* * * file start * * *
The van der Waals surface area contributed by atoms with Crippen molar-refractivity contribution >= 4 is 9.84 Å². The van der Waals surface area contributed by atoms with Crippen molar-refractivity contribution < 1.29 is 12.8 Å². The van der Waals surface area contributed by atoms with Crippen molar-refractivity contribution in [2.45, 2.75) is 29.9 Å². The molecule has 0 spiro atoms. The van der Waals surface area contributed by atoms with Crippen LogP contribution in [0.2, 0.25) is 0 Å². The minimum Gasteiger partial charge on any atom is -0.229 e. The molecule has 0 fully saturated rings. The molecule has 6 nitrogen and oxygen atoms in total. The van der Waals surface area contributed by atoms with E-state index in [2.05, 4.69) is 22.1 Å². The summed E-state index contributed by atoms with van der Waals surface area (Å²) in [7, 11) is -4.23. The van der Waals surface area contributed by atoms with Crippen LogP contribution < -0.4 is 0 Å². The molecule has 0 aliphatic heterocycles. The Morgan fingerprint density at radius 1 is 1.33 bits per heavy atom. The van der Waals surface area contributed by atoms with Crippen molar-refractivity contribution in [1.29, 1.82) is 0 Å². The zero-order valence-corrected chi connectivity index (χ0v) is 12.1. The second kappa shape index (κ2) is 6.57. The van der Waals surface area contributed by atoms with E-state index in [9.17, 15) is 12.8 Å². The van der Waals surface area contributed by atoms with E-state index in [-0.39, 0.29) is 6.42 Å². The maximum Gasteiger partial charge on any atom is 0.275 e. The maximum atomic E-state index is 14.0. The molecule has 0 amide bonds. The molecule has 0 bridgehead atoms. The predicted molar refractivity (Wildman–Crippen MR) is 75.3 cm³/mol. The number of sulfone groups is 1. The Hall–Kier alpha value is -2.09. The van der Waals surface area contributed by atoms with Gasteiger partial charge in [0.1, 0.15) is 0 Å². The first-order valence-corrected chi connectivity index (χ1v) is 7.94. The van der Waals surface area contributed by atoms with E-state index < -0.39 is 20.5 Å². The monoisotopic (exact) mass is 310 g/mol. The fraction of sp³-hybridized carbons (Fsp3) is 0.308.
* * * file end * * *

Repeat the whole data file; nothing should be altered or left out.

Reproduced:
The van der Waals surface area contributed by atoms with Crippen molar-refractivity contribution >= 4 is 9.84 Å². The van der Waals surface area contributed by atoms with Crippen molar-refractivity contribution < 1.29 is 12.8 Å². The van der Waals surface area contributed by atoms with Crippen molar-refractivity contribution in [2.45, 2.75) is 29.9 Å². The molecule has 0 spiro atoms. The van der Waals surface area contributed by atoms with Crippen LogP contribution in [0.2, 0.25) is 0 Å². The minimum Gasteiger partial charge on any atom is -0.229 e. The molecule has 0 fully saturated rings. The molecule has 6 nitrogen and oxygen atoms in total. The van der Waals surface area contributed by atoms with E-state index in [2.05, 4.69) is 22.1 Å². The summed E-state index contributed by atoms with van der Waals surface area (Å²) in [7, 11) is -4.23. The van der Waals surface area contributed by atoms with Crippen LogP contribution < -0.4 is 0 Å². The molecule has 0 aliphatic heterocycles. The Morgan fingerprint density at radius 1 is 1.33 bits per heavy atom. The van der Waals surface area contributed by atoms with Crippen molar-refractivity contribution in [1.29, 1.82) is 0 Å². The zero-order valence-corrected chi connectivity index (χ0v) is 12.1. The second kappa shape index (κ2) is 6.57. The van der Waals surface area contributed by atoms with E-state index in [9.17, 15) is 12.8 Å². The van der Waals surface area contributed by atoms with E-state index in [-0.39, 0.29) is 6.42 Å². The maximum Gasteiger partial charge on any atom is 0.275 e. The maximum atomic E-state index is 14.0. The molecule has 0 amide bonds. The molecule has 0 bridgehead atoms. The predicted molar refractivity (Wildman–Crippen MR) is 75.3 cm³/mol. The number of sulfone groups is 1. The Hall–Kier alpha value is -2.09. The van der Waals surface area contributed by atoms with Gasteiger partial charge in [0.1, 0.15) is 0 Å². The first-order valence-corrected chi connectivity index (χ1v) is 7.94. The van der Waals surface area contributed by atoms with E-state index < -0.39 is 20.5 Å². The monoisotopic (exact) mass is 310 g/mol. The fraction of sp³-hybridized carbons (Fsp3) is 0.308.